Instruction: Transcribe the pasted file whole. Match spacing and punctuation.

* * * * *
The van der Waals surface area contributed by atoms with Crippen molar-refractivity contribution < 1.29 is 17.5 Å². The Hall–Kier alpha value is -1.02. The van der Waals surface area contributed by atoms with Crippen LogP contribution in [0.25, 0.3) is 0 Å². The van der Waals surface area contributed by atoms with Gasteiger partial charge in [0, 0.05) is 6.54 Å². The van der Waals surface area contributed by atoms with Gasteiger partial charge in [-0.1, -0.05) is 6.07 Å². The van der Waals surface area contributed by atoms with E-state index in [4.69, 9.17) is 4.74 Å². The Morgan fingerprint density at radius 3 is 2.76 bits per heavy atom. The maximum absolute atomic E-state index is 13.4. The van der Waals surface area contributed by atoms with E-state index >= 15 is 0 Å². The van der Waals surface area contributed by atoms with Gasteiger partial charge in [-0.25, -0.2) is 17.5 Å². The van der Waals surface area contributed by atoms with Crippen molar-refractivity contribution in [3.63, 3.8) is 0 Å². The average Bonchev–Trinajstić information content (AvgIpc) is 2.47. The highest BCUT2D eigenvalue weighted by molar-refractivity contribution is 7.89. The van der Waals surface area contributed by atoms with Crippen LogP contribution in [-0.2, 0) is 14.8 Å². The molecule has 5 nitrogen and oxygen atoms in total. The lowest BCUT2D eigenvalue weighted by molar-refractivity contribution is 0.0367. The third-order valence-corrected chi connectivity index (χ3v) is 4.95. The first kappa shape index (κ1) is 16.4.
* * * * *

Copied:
The van der Waals surface area contributed by atoms with Crippen molar-refractivity contribution < 1.29 is 17.5 Å². The Hall–Kier alpha value is -1.02. The van der Waals surface area contributed by atoms with Crippen LogP contribution in [0.25, 0.3) is 0 Å². The van der Waals surface area contributed by atoms with Gasteiger partial charge in [0, 0.05) is 6.54 Å². The van der Waals surface area contributed by atoms with Gasteiger partial charge in [-0.1, -0.05) is 6.07 Å². The van der Waals surface area contributed by atoms with E-state index in [4.69, 9.17) is 4.74 Å². The Morgan fingerprint density at radius 3 is 2.76 bits per heavy atom. The maximum absolute atomic E-state index is 13.4. The van der Waals surface area contributed by atoms with E-state index >= 15 is 0 Å². The van der Waals surface area contributed by atoms with Gasteiger partial charge in [-0.25, -0.2) is 17.5 Å². The van der Waals surface area contributed by atoms with Crippen molar-refractivity contribution in [3.63, 3.8) is 0 Å². The average Bonchev–Trinajstić information content (AvgIpc) is 2.47. The highest BCUT2D eigenvalue weighted by molar-refractivity contribution is 7.89. The van der Waals surface area contributed by atoms with Crippen LogP contribution in [-0.2, 0) is 14.8 Å². The molecule has 5 nitrogen and oxygen atoms in total. The lowest BCUT2D eigenvalue weighted by molar-refractivity contribution is 0.0367. The third-order valence-corrected chi connectivity index (χ3v) is 4.95. The first kappa shape index (κ1) is 16.4.